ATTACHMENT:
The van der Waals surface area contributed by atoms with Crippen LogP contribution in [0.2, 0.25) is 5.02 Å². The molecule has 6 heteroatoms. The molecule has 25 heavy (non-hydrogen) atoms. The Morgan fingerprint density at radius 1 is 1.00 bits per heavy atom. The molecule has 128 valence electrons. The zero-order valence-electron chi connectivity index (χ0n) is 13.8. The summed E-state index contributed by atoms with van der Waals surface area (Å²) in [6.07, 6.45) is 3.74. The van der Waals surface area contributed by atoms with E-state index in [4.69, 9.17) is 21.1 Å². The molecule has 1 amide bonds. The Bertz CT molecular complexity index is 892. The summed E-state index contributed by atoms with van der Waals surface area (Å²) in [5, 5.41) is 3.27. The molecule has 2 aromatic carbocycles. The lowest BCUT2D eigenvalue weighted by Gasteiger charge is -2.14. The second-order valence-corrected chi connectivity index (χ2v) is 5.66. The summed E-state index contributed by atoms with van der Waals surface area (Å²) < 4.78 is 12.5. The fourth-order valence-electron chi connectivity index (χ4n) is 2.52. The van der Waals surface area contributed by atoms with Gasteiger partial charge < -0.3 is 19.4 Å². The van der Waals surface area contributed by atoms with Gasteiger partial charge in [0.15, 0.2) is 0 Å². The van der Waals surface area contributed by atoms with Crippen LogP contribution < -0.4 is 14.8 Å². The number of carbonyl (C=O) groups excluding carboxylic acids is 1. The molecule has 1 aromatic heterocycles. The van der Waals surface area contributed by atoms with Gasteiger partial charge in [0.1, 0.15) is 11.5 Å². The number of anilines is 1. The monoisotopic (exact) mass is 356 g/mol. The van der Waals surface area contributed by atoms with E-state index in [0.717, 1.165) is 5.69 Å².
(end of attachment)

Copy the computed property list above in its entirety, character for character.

The van der Waals surface area contributed by atoms with Crippen LogP contribution in [0.2, 0.25) is 5.02 Å². The molecule has 6 heteroatoms. The molecule has 25 heavy (non-hydrogen) atoms. The Morgan fingerprint density at radius 1 is 1.00 bits per heavy atom. The molecule has 128 valence electrons. The zero-order valence-electron chi connectivity index (χ0n) is 13.8. The summed E-state index contributed by atoms with van der Waals surface area (Å²) in [6.07, 6.45) is 3.74. The van der Waals surface area contributed by atoms with E-state index in [4.69, 9.17) is 21.1 Å². The molecule has 1 amide bonds. The Bertz CT molecular complexity index is 892. The summed E-state index contributed by atoms with van der Waals surface area (Å²) in [5, 5.41) is 3.27. The molecule has 2 aromatic carbocycles. The lowest BCUT2D eigenvalue weighted by Gasteiger charge is -2.14. The second-order valence-corrected chi connectivity index (χ2v) is 5.66. The summed E-state index contributed by atoms with van der Waals surface area (Å²) < 4.78 is 12.5. The fourth-order valence-electron chi connectivity index (χ4n) is 2.52. The van der Waals surface area contributed by atoms with Gasteiger partial charge < -0.3 is 19.4 Å². The van der Waals surface area contributed by atoms with Gasteiger partial charge in [0.15, 0.2) is 0 Å². The van der Waals surface area contributed by atoms with Crippen LogP contribution < -0.4 is 14.8 Å². The number of carbonyl (C=O) groups excluding carboxylic acids is 1. The molecule has 1 aromatic heterocycles. The van der Waals surface area contributed by atoms with Gasteiger partial charge in [0.1, 0.15) is 11.5 Å². The number of anilines is 1. The monoisotopic (exact) mass is 356 g/mol. The van der Waals surface area contributed by atoms with E-state index in [0.717, 1.165) is 5.69 Å².